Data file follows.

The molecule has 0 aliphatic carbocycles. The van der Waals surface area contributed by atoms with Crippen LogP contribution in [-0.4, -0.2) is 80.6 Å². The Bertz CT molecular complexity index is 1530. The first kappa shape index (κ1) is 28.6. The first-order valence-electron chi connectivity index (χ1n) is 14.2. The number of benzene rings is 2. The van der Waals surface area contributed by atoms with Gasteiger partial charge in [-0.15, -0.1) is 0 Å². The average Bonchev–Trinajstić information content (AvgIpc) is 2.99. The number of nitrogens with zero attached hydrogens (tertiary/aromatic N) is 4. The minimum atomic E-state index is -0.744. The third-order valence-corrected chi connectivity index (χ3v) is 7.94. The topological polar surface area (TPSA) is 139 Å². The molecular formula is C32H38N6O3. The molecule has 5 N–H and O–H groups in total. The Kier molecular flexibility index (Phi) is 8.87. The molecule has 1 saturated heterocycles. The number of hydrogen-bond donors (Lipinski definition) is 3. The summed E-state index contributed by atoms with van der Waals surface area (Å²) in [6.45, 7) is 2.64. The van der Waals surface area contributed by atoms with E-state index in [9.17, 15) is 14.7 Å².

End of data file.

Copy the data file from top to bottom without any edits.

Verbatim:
The molecule has 0 aliphatic carbocycles. The van der Waals surface area contributed by atoms with Crippen LogP contribution in [-0.4, -0.2) is 80.6 Å². The Bertz CT molecular complexity index is 1530. The first kappa shape index (κ1) is 28.6. The first-order valence-electron chi connectivity index (χ1n) is 14.2. The number of benzene rings is 2. The van der Waals surface area contributed by atoms with Gasteiger partial charge in [-0.15, -0.1) is 0 Å². The average Bonchev–Trinajstić information content (AvgIpc) is 2.99. The number of nitrogens with zero attached hydrogens (tertiary/aromatic N) is 4. The minimum atomic E-state index is -0.744. The third-order valence-corrected chi connectivity index (χ3v) is 7.94. The topological polar surface area (TPSA) is 139 Å². The molecular formula is C32H38N6O3. The molecule has 5 N–H and O–H groups in total. The Kier molecular flexibility index (Phi) is 8.87. The molecule has 1 saturated heterocycles. The number of hydrogen-bond donors (Lipinski definition) is 3. The summed E-state index contributed by atoms with van der Waals surface area (Å²) in [6.45, 7) is 2.64. The van der Waals surface area contributed by atoms with E-state index in [9.17, 15) is 14.7 Å².